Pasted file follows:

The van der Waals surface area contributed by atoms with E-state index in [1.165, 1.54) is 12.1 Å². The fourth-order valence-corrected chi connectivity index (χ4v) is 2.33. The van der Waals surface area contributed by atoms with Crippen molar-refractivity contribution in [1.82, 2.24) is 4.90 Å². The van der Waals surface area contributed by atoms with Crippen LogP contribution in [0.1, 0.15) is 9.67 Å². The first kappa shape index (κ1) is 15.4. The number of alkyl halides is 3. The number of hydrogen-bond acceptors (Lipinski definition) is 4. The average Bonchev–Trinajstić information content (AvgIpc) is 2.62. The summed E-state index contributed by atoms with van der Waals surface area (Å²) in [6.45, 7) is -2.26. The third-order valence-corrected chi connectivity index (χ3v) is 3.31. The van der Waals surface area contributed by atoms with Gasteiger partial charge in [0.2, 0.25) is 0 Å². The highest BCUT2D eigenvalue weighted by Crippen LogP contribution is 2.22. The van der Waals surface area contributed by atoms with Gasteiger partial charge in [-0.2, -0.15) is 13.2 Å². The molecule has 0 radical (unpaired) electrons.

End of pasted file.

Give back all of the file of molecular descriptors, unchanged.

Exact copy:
The van der Waals surface area contributed by atoms with E-state index in [1.165, 1.54) is 12.1 Å². The fourth-order valence-corrected chi connectivity index (χ4v) is 2.33. The van der Waals surface area contributed by atoms with Crippen molar-refractivity contribution in [1.82, 2.24) is 4.90 Å². The van der Waals surface area contributed by atoms with Crippen LogP contribution in [0.1, 0.15) is 9.67 Å². The first kappa shape index (κ1) is 15.4. The number of alkyl halides is 3. The number of hydrogen-bond acceptors (Lipinski definition) is 4. The average Bonchev–Trinajstić information content (AvgIpc) is 2.62. The summed E-state index contributed by atoms with van der Waals surface area (Å²) in [6.45, 7) is -2.26. The third-order valence-corrected chi connectivity index (χ3v) is 3.31. The van der Waals surface area contributed by atoms with Gasteiger partial charge in [0.2, 0.25) is 0 Å². The highest BCUT2D eigenvalue weighted by Crippen LogP contribution is 2.22. The van der Waals surface area contributed by atoms with Gasteiger partial charge in [-0.2, -0.15) is 13.2 Å². The molecule has 0 radical (unpaired) electrons.